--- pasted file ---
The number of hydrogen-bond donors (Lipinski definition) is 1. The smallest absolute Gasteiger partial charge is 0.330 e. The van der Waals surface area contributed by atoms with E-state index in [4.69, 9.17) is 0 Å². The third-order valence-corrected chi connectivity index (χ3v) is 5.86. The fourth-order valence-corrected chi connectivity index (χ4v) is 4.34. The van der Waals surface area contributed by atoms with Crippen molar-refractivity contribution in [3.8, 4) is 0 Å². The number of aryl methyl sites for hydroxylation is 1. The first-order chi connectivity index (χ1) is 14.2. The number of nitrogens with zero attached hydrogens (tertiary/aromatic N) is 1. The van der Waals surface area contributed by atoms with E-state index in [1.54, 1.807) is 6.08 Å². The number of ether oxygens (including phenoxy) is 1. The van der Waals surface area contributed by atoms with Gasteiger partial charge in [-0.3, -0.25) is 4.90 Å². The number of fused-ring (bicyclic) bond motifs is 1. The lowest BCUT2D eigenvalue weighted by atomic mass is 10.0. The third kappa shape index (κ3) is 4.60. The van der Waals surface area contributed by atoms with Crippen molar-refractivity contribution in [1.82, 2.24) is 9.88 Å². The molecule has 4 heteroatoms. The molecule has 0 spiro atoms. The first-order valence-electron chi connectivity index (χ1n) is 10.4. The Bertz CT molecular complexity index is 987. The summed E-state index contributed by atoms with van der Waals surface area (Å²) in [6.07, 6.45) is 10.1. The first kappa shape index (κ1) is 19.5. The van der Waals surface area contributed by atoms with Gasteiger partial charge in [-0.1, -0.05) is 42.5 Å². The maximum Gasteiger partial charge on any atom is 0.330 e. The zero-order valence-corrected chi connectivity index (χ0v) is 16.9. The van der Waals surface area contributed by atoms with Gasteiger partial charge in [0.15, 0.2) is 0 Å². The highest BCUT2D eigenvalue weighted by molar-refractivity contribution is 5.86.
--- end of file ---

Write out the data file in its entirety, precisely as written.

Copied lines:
The number of hydrogen-bond donors (Lipinski definition) is 1. The smallest absolute Gasteiger partial charge is 0.330 e. The van der Waals surface area contributed by atoms with E-state index in [4.69, 9.17) is 0 Å². The third-order valence-corrected chi connectivity index (χ3v) is 5.86. The fourth-order valence-corrected chi connectivity index (χ4v) is 4.34. The van der Waals surface area contributed by atoms with Crippen molar-refractivity contribution in [3.8, 4) is 0 Å². The number of aryl methyl sites for hydroxylation is 1. The first-order chi connectivity index (χ1) is 14.2. The number of nitrogens with zero attached hydrogens (tertiary/aromatic N) is 1. The van der Waals surface area contributed by atoms with E-state index in [1.54, 1.807) is 6.08 Å². The number of ether oxygens (including phenoxy) is 1. The van der Waals surface area contributed by atoms with Gasteiger partial charge in [-0.3, -0.25) is 4.90 Å². The number of fused-ring (bicyclic) bond motifs is 1. The lowest BCUT2D eigenvalue weighted by atomic mass is 10.0. The third kappa shape index (κ3) is 4.60. The van der Waals surface area contributed by atoms with Crippen molar-refractivity contribution in [1.82, 2.24) is 9.88 Å². The molecule has 4 heteroatoms. The molecule has 0 spiro atoms. The first-order valence-electron chi connectivity index (χ1n) is 10.4. The Bertz CT molecular complexity index is 987. The summed E-state index contributed by atoms with van der Waals surface area (Å²) in [6.07, 6.45) is 10.1. The first kappa shape index (κ1) is 19.5. The van der Waals surface area contributed by atoms with Gasteiger partial charge in [-0.1, -0.05) is 42.5 Å². The maximum Gasteiger partial charge on any atom is 0.330 e. The zero-order valence-corrected chi connectivity index (χ0v) is 16.9. The van der Waals surface area contributed by atoms with Gasteiger partial charge in [0.15, 0.2) is 0 Å². The highest BCUT2D eigenvalue weighted by molar-refractivity contribution is 5.86.